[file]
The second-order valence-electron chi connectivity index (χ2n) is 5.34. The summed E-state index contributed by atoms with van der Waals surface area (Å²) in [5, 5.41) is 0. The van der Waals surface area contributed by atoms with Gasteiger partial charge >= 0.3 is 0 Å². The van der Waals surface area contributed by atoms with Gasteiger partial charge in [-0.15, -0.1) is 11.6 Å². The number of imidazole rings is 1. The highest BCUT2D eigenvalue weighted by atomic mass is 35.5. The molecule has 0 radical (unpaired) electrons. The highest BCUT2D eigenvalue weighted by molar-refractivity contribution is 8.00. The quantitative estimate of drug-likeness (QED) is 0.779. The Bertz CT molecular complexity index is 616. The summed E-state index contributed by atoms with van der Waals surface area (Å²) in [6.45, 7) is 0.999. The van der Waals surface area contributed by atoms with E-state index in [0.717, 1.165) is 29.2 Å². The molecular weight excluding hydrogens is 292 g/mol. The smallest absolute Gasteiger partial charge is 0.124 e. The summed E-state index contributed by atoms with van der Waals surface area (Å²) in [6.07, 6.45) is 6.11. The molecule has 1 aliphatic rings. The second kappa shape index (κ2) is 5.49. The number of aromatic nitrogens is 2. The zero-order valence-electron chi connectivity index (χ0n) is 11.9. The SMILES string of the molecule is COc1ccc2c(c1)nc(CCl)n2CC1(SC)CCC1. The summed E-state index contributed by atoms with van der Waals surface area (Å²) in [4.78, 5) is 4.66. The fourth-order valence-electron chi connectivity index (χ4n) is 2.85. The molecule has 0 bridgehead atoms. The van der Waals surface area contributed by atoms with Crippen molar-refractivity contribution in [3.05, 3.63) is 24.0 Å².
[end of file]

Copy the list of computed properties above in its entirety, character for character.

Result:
The second-order valence-electron chi connectivity index (χ2n) is 5.34. The summed E-state index contributed by atoms with van der Waals surface area (Å²) in [5, 5.41) is 0. The van der Waals surface area contributed by atoms with Gasteiger partial charge >= 0.3 is 0 Å². The van der Waals surface area contributed by atoms with Gasteiger partial charge in [-0.15, -0.1) is 11.6 Å². The number of imidazole rings is 1. The highest BCUT2D eigenvalue weighted by atomic mass is 35.5. The molecule has 0 radical (unpaired) electrons. The highest BCUT2D eigenvalue weighted by molar-refractivity contribution is 8.00. The quantitative estimate of drug-likeness (QED) is 0.779. The Bertz CT molecular complexity index is 616. The summed E-state index contributed by atoms with van der Waals surface area (Å²) in [6.45, 7) is 0.999. The van der Waals surface area contributed by atoms with E-state index in [0.717, 1.165) is 29.2 Å². The molecular weight excluding hydrogens is 292 g/mol. The smallest absolute Gasteiger partial charge is 0.124 e. The summed E-state index contributed by atoms with van der Waals surface area (Å²) in [6.07, 6.45) is 6.11. The molecule has 1 aliphatic rings. The second kappa shape index (κ2) is 5.49. The number of aromatic nitrogens is 2. The zero-order valence-electron chi connectivity index (χ0n) is 11.9. The SMILES string of the molecule is COc1ccc2c(c1)nc(CCl)n2CC1(SC)CCC1. The summed E-state index contributed by atoms with van der Waals surface area (Å²) in [4.78, 5) is 4.66. The fourth-order valence-electron chi connectivity index (χ4n) is 2.85. The molecule has 0 bridgehead atoms. The van der Waals surface area contributed by atoms with Crippen molar-refractivity contribution in [3.05, 3.63) is 24.0 Å².